If your business is anything like the majority of UK companies, your workforce probably consists mostly of younger employees. However, these are kept in line by a range of older workers who have been with the firm for a long time, and are therefore able to share their expertise and skills.
Maturity, therefore, can be a valuable asset for a business. However, it is one that is certain to go away at some point as your older employees leave to advance their career or retire. Ideally, you will want most of your workforce to be older, but this is not possible. Most new workers will be younger and need to learn the ropes of your industry.
With this in mind, the future of many companies is uncertain. When all your older workers have moved on or retired, will your remaining workforce be capable of keeping the business going at its current rate of efficiency? If not, you will need to take steps to make sure you don't lose out in a few years' time.
The best solution for this is to make sure your younger workers are trained up as much as possible. This is the opinion of Drew Leitch, managing director of MDT International, who wrote in The Scotsman today (September 3rd) that "industry leaders have a responsibility to equip new recruits with training".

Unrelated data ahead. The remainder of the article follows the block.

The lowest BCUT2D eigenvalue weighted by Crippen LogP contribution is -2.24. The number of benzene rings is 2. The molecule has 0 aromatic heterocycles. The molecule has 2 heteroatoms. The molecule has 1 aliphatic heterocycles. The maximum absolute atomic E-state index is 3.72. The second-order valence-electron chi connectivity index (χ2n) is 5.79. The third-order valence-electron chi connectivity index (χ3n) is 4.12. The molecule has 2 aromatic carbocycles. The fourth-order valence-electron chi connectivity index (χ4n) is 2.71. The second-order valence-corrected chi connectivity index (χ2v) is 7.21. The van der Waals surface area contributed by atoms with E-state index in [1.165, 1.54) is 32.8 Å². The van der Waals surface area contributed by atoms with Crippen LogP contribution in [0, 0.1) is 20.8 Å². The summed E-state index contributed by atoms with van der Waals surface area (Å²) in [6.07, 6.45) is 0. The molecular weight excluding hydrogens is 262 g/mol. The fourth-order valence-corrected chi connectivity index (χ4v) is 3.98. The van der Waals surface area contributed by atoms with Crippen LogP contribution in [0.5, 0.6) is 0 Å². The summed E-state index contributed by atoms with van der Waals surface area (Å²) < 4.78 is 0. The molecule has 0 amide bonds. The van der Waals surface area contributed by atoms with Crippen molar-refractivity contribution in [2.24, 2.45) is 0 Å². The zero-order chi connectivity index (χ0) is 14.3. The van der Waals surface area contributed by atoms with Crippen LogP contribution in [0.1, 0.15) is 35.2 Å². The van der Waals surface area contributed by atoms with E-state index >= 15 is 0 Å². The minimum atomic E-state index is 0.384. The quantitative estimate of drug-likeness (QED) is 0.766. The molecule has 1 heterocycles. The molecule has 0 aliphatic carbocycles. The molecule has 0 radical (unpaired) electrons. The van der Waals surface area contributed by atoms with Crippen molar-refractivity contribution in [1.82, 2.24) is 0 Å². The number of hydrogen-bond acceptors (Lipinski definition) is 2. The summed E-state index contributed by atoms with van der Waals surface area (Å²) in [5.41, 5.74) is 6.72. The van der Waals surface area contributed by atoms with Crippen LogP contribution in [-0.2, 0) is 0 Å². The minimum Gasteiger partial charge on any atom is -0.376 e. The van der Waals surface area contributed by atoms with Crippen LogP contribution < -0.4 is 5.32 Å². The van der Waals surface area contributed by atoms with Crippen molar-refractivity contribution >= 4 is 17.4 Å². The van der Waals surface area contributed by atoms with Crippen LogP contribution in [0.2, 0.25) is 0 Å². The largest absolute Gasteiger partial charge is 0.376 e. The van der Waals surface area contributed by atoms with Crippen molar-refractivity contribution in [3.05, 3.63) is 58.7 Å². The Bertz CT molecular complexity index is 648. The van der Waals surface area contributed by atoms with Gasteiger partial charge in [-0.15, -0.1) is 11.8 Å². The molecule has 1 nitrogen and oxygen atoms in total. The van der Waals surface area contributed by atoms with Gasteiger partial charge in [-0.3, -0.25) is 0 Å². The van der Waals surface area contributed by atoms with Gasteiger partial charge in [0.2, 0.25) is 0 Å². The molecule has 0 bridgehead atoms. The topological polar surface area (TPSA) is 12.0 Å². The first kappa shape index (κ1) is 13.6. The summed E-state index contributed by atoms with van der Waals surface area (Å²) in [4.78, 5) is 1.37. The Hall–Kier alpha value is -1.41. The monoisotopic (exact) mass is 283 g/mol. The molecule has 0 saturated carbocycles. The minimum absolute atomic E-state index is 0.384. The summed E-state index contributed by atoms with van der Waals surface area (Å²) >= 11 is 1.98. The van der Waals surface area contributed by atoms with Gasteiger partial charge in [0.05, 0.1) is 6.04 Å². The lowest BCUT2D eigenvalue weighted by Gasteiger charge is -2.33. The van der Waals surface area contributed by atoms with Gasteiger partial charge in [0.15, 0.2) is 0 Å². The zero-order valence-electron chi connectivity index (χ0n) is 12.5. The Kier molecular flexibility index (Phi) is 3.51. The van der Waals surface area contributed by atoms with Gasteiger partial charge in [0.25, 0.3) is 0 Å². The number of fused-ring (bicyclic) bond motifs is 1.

Mr Leitch explained that even among young employees coming from apprenticeships, there is a lack of certain skills. He said: "New industry entrants need training in areas beyond their immediate expertise to equip them with key skills like leadership, communication and negotiation.
"Teachers are equipping our children with the skills to live full and successful lives. It is our duty as employers and parents to ensure the workplace delivers the training they need to be fulfilled at work."
Out-of-office training can often be the best tool at your disposal to give your younger employees the experience you need. If you don't have the facilities to train them up at your own workplace, your best option is going to be to find another venue.
Neglecting this aspect of running a business can be dangerous. Your employees will naturally rely on each other, but you might find that some lean a little bit too much on the expertise of those that have been with the company for a long time. When these older employees leave, the rest of your workforce might find they are not as good at their jobs as you previously thought.
Leadership, communication and negotiation are the three skills Mr Leitch highlighted, partly because these are some of the most neglected. They don't immediately come to mind when thinking of the training your workforce needs because they are not directly related to many businesses.
However, these are the kind of general skills that every company should cultivate among its workforce in order to perform at its absolute best. Training your younger employees up in these skills can really help you prepare for the future.